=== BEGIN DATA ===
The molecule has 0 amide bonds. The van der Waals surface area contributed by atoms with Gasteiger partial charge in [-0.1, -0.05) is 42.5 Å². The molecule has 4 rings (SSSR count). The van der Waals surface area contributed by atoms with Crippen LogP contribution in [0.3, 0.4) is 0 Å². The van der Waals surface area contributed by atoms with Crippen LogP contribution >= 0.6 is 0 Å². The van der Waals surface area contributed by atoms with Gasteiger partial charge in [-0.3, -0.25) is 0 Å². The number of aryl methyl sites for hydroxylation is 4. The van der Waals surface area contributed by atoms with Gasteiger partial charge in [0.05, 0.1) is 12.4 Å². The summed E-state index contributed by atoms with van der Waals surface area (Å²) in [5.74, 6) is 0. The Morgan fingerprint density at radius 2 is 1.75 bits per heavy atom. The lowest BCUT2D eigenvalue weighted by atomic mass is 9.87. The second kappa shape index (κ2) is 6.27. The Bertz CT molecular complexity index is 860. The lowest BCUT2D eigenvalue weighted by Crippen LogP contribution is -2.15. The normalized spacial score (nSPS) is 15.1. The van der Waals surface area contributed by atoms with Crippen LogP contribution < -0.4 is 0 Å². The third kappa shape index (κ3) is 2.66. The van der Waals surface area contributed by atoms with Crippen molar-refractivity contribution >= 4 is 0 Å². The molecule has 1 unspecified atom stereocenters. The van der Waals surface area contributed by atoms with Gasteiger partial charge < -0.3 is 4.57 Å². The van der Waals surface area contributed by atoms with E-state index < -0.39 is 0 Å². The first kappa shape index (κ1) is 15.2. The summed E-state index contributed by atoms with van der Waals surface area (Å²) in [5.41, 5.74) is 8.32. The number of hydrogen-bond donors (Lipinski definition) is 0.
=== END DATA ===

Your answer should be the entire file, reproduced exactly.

The molecule has 0 amide bonds. The van der Waals surface area contributed by atoms with Gasteiger partial charge in [-0.1, -0.05) is 42.5 Å². The molecule has 4 rings (SSSR count). The van der Waals surface area contributed by atoms with Crippen LogP contribution in [0.3, 0.4) is 0 Å². The van der Waals surface area contributed by atoms with Crippen LogP contribution >= 0.6 is 0 Å². The van der Waals surface area contributed by atoms with Gasteiger partial charge in [-0.3, -0.25) is 0 Å². The number of aryl methyl sites for hydroxylation is 4. The van der Waals surface area contributed by atoms with Gasteiger partial charge in [0.05, 0.1) is 12.4 Å². The summed E-state index contributed by atoms with van der Waals surface area (Å²) in [5.74, 6) is 0. The Morgan fingerprint density at radius 2 is 1.75 bits per heavy atom. The lowest BCUT2D eigenvalue weighted by atomic mass is 9.87. The second kappa shape index (κ2) is 6.27. The Bertz CT molecular complexity index is 860. The lowest BCUT2D eigenvalue weighted by Crippen LogP contribution is -2.15. The normalized spacial score (nSPS) is 15.1. The van der Waals surface area contributed by atoms with Crippen LogP contribution < -0.4 is 0 Å². The third kappa shape index (κ3) is 2.66. The van der Waals surface area contributed by atoms with Crippen molar-refractivity contribution >= 4 is 0 Å². The molecule has 1 unspecified atom stereocenters. The van der Waals surface area contributed by atoms with Gasteiger partial charge < -0.3 is 4.57 Å². The van der Waals surface area contributed by atoms with E-state index < -0.39 is 0 Å². The first kappa shape index (κ1) is 15.2. The summed E-state index contributed by atoms with van der Waals surface area (Å²) in [5.41, 5.74) is 8.32. The number of hydrogen-bond donors (Lipinski definition) is 0.